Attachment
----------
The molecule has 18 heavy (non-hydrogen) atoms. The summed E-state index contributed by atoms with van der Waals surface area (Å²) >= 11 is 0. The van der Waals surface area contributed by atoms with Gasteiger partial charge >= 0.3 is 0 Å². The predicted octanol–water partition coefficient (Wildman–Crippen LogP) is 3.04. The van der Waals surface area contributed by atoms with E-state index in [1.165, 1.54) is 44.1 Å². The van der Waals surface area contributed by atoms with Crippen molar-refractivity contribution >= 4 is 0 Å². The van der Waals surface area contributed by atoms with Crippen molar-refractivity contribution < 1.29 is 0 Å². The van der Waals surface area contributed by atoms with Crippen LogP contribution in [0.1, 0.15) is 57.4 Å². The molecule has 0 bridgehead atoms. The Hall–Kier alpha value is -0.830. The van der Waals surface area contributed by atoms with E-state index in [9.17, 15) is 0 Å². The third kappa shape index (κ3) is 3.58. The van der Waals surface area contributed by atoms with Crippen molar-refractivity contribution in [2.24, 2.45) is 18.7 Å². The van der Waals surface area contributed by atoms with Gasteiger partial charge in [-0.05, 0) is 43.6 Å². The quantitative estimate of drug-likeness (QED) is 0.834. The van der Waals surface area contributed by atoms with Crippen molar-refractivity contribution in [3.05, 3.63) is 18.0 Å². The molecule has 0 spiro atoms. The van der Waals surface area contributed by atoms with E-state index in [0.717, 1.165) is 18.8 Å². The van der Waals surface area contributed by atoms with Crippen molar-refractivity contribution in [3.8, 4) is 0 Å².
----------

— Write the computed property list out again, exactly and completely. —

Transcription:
The molecule has 18 heavy (non-hydrogen) atoms. The summed E-state index contributed by atoms with van der Waals surface area (Å²) >= 11 is 0. The van der Waals surface area contributed by atoms with Gasteiger partial charge >= 0.3 is 0 Å². The predicted octanol–water partition coefficient (Wildman–Crippen LogP) is 3.04. The van der Waals surface area contributed by atoms with E-state index in [1.165, 1.54) is 44.1 Å². The van der Waals surface area contributed by atoms with Crippen molar-refractivity contribution >= 4 is 0 Å². The van der Waals surface area contributed by atoms with Crippen molar-refractivity contribution < 1.29 is 0 Å². The van der Waals surface area contributed by atoms with Crippen LogP contribution in [0.1, 0.15) is 57.4 Å². The molecule has 0 bridgehead atoms. The Hall–Kier alpha value is -0.830. The van der Waals surface area contributed by atoms with E-state index in [9.17, 15) is 0 Å². The third kappa shape index (κ3) is 3.58. The van der Waals surface area contributed by atoms with Crippen molar-refractivity contribution in [2.24, 2.45) is 18.7 Å². The van der Waals surface area contributed by atoms with Gasteiger partial charge in [-0.05, 0) is 43.6 Å². The quantitative estimate of drug-likeness (QED) is 0.834. The van der Waals surface area contributed by atoms with Crippen molar-refractivity contribution in [3.05, 3.63) is 18.0 Å². The molecule has 0 spiro atoms. The van der Waals surface area contributed by atoms with E-state index in [0.717, 1.165) is 18.8 Å². The van der Waals surface area contributed by atoms with Crippen molar-refractivity contribution in [3.8, 4) is 0 Å².